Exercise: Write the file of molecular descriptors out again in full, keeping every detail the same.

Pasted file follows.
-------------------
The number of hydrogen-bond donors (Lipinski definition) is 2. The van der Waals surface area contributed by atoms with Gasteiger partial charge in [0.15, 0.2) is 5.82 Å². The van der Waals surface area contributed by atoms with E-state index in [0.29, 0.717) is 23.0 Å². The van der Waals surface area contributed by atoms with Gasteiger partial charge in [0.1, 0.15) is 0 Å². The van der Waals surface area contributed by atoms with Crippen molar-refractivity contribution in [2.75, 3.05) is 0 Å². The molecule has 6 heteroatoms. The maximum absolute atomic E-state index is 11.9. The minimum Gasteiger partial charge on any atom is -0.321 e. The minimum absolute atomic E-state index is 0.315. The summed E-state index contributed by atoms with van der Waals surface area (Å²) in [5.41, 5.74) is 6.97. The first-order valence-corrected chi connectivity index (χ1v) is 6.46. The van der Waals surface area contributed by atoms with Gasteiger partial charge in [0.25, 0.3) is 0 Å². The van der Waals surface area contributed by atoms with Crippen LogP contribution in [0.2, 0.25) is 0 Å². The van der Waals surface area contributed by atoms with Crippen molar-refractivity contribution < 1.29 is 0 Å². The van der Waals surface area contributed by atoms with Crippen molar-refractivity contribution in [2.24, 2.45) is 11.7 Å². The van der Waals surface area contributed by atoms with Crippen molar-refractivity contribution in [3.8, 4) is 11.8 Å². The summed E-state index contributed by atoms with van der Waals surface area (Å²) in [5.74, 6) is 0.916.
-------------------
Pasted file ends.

The number of hydrogen-bond donors (Lipinski definition) is 2. The van der Waals surface area contributed by atoms with Gasteiger partial charge in [0.15, 0.2) is 5.82 Å². The van der Waals surface area contributed by atoms with E-state index in [0.29, 0.717) is 23.0 Å². The van der Waals surface area contributed by atoms with Gasteiger partial charge in [0.1, 0.15) is 0 Å². The van der Waals surface area contributed by atoms with Crippen molar-refractivity contribution in [2.75, 3.05) is 0 Å². The molecule has 6 heteroatoms. The maximum absolute atomic E-state index is 11.9. The minimum Gasteiger partial charge on any atom is -0.321 e. The minimum absolute atomic E-state index is 0.315. The summed E-state index contributed by atoms with van der Waals surface area (Å²) in [5.41, 5.74) is 6.97. The first-order valence-corrected chi connectivity index (χ1v) is 6.46. The van der Waals surface area contributed by atoms with Gasteiger partial charge in [0.25, 0.3) is 0 Å². The van der Waals surface area contributed by atoms with Crippen LogP contribution in [0.2, 0.25) is 0 Å². The van der Waals surface area contributed by atoms with Crippen molar-refractivity contribution < 1.29 is 0 Å². The van der Waals surface area contributed by atoms with Crippen molar-refractivity contribution in [2.24, 2.45) is 11.7 Å². The van der Waals surface area contributed by atoms with Crippen molar-refractivity contribution in [3.8, 4) is 11.8 Å². The summed E-state index contributed by atoms with van der Waals surface area (Å²) in [5.74, 6) is 0.916.